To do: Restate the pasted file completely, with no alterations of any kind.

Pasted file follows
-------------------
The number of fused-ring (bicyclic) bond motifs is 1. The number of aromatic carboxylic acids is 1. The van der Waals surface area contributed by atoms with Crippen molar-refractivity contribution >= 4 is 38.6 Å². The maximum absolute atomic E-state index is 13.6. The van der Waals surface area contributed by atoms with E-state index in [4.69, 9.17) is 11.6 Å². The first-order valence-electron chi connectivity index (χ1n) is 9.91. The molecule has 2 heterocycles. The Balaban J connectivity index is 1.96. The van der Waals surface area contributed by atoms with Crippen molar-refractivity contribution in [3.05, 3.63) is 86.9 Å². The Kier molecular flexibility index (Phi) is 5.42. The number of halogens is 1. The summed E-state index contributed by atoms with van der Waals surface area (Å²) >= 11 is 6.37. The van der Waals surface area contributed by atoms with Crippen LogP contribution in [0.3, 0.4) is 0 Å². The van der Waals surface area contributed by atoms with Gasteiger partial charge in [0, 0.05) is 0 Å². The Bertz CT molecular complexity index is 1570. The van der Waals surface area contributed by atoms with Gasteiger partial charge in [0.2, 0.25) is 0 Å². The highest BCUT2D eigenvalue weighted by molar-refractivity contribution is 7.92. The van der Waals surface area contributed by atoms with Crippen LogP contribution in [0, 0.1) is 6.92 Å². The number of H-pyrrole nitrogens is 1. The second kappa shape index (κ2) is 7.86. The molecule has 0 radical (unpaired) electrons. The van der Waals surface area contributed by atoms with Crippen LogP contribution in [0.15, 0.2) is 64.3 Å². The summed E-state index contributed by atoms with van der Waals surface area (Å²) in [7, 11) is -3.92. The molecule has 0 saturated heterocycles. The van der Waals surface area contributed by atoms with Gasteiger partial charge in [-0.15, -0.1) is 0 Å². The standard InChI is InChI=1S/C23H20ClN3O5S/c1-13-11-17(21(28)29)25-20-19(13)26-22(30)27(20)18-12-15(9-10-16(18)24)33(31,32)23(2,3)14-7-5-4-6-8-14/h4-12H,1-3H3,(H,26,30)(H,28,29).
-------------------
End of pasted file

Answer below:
The number of fused-ring (bicyclic) bond motifs is 1. The number of aromatic carboxylic acids is 1. The van der Waals surface area contributed by atoms with Crippen molar-refractivity contribution >= 4 is 38.6 Å². The maximum absolute atomic E-state index is 13.6. The van der Waals surface area contributed by atoms with E-state index in [4.69, 9.17) is 11.6 Å². The first-order valence-electron chi connectivity index (χ1n) is 9.91. The molecule has 2 heterocycles. The Balaban J connectivity index is 1.96. The van der Waals surface area contributed by atoms with Crippen molar-refractivity contribution in [3.05, 3.63) is 86.9 Å². The Kier molecular flexibility index (Phi) is 5.42. The number of halogens is 1. The summed E-state index contributed by atoms with van der Waals surface area (Å²) >= 11 is 6.37. The van der Waals surface area contributed by atoms with Crippen LogP contribution in [0.3, 0.4) is 0 Å². The van der Waals surface area contributed by atoms with Gasteiger partial charge in [0, 0.05) is 0 Å². The Bertz CT molecular complexity index is 1570. The van der Waals surface area contributed by atoms with Gasteiger partial charge in [0.2, 0.25) is 0 Å². The highest BCUT2D eigenvalue weighted by molar-refractivity contribution is 7.92. The van der Waals surface area contributed by atoms with Crippen LogP contribution in [0, 0.1) is 6.92 Å². The number of H-pyrrole nitrogens is 1. The second kappa shape index (κ2) is 7.86. The molecule has 0 radical (unpaired) electrons. The van der Waals surface area contributed by atoms with Crippen LogP contribution in [0.15, 0.2) is 64.3 Å². The summed E-state index contributed by atoms with van der Waals surface area (Å²) in [7, 11) is -3.92. The molecule has 0 saturated heterocycles. The van der Waals surface area contributed by atoms with Gasteiger partial charge in [-0.15, -0.1) is 0 Å². The standard InChI is InChI=1S/C23H20ClN3O5S/c1-13-11-17(21(28)29)25-20-19(13)26-22(30)27(20)18-12-15(9-10-16(18)24)33(31,32)23(2,3)14-7-5-4-6-8-14/h4-12H,1-3H3,(H,26,30)(H,28,29).